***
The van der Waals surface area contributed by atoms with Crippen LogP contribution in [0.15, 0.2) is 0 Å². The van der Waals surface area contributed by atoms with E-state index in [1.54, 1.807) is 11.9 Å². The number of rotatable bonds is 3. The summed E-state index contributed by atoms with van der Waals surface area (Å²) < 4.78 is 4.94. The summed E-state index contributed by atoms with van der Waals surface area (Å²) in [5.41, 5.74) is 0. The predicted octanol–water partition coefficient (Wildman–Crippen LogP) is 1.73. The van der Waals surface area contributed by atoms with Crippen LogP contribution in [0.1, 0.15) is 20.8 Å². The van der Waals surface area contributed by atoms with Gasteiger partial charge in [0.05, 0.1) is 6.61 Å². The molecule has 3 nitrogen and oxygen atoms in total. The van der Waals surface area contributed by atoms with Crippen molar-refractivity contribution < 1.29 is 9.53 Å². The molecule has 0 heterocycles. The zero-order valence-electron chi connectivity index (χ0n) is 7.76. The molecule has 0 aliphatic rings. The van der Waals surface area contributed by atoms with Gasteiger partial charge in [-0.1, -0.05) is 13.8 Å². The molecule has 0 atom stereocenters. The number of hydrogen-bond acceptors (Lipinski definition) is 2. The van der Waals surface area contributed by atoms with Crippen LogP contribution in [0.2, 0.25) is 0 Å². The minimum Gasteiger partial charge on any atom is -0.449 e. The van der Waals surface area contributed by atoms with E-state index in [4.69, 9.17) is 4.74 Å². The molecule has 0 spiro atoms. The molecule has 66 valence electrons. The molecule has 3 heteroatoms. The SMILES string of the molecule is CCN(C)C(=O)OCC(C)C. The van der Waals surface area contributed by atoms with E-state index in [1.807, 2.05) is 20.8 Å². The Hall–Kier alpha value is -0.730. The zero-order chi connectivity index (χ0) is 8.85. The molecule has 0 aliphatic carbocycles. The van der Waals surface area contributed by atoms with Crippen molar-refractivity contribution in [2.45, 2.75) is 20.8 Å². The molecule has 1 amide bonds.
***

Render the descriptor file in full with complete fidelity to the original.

The van der Waals surface area contributed by atoms with Crippen LogP contribution in [0.15, 0.2) is 0 Å². The van der Waals surface area contributed by atoms with E-state index in [1.54, 1.807) is 11.9 Å². The number of rotatable bonds is 3. The summed E-state index contributed by atoms with van der Waals surface area (Å²) < 4.78 is 4.94. The summed E-state index contributed by atoms with van der Waals surface area (Å²) in [5.41, 5.74) is 0. The predicted octanol–water partition coefficient (Wildman–Crippen LogP) is 1.73. The van der Waals surface area contributed by atoms with Crippen LogP contribution in [0.1, 0.15) is 20.8 Å². The van der Waals surface area contributed by atoms with Gasteiger partial charge in [0.05, 0.1) is 6.61 Å². The molecule has 3 nitrogen and oxygen atoms in total. The van der Waals surface area contributed by atoms with Crippen molar-refractivity contribution < 1.29 is 9.53 Å². The molecule has 0 heterocycles. The zero-order valence-electron chi connectivity index (χ0n) is 7.76. The molecule has 0 aliphatic rings. The van der Waals surface area contributed by atoms with Gasteiger partial charge in [-0.1, -0.05) is 13.8 Å². The molecule has 0 atom stereocenters. The number of hydrogen-bond acceptors (Lipinski definition) is 2. The van der Waals surface area contributed by atoms with Crippen LogP contribution in [0.2, 0.25) is 0 Å². The minimum Gasteiger partial charge on any atom is -0.449 e. The van der Waals surface area contributed by atoms with E-state index in [4.69, 9.17) is 4.74 Å². The molecule has 0 spiro atoms. The molecule has 66 valence electrons. The molecule has 3 heteroatoms. The SMILES string of the molecule is CCN(C)C(=O)OCC(C)C. The van der Waals surface area contributed by atoms with E-state index in [1.807, 2.05) is 20.8 Å². The Hall–Kier alpha value is -0.730. The zero-order chi connectivity index (χ0) is 8.85. The molecule has 0 aliphatic carbocycles. The van der Waals surface area contributed by atoms with Crippen molar-refractivity contribution in [2.45, 2.75) is 20.8 Å². The molecule has 1 amide bonds.